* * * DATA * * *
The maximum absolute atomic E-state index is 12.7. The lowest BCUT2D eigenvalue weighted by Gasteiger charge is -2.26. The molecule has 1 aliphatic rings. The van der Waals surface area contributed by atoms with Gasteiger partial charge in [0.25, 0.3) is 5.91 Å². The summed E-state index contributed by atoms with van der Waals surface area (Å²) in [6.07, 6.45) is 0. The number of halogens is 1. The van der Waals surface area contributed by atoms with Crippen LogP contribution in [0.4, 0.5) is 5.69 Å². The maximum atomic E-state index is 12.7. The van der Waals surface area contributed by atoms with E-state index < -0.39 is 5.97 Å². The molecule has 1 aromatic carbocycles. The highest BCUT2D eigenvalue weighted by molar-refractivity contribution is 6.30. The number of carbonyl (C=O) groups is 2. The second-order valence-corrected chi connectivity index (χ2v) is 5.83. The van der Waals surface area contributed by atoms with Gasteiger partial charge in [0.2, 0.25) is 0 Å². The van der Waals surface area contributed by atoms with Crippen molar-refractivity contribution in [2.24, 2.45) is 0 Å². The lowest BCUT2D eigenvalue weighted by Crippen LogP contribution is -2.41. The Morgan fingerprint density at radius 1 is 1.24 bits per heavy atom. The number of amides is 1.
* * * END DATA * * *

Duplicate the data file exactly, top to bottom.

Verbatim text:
The maximum absolute atomic E-state index is 12.7. The lowest BCUT2D eigenvalue weighted by Gasteiger charge is -2.26. The molecule has 1 aliphatic rings. The van der Waals surface area contributed by atoms with Gasteiger partial charge in [0.25, 0.3) is 5.91 Å². The summed E-state index contributed by atoms with van der Waals surface area (Å²) in [6.07, 6.45) is 0. The number of halogens is 1. The van der Waals surface area contributed by atoms with Crippen LogP contribution in [0.4, 0.5) is 5.69 Å². The maximum atomic E-state index is 12.7. The van der Waals surface area contributed by atoms with E-state index < -0.39 is 5.97 Å². The molecule has 1 aromatic carbocycles. The highest BCUT2D eigenvalue weighted by molar-refractivity contribution is 6.30. The number of carbonyl (C=O) groups is 2. The second-order valence-corrected chi connectivity index (χ2v) is 5.83. The van der Waals surface area contributed by atoms with Gasteiger partial charge in [0.2, 0.25) is 0 Å². The van der Waals surface area contributed by atoms with Crippen molar-refractivity contribution in [2.24, 2.45) is 0 Å². The lowest BCUT2D eigenvalue weighted by Crippen LogP contribution is -2.41. The Morgan fingerprint density at radius 1 is 1.24 bits per heavy atom. The number of amides is 1.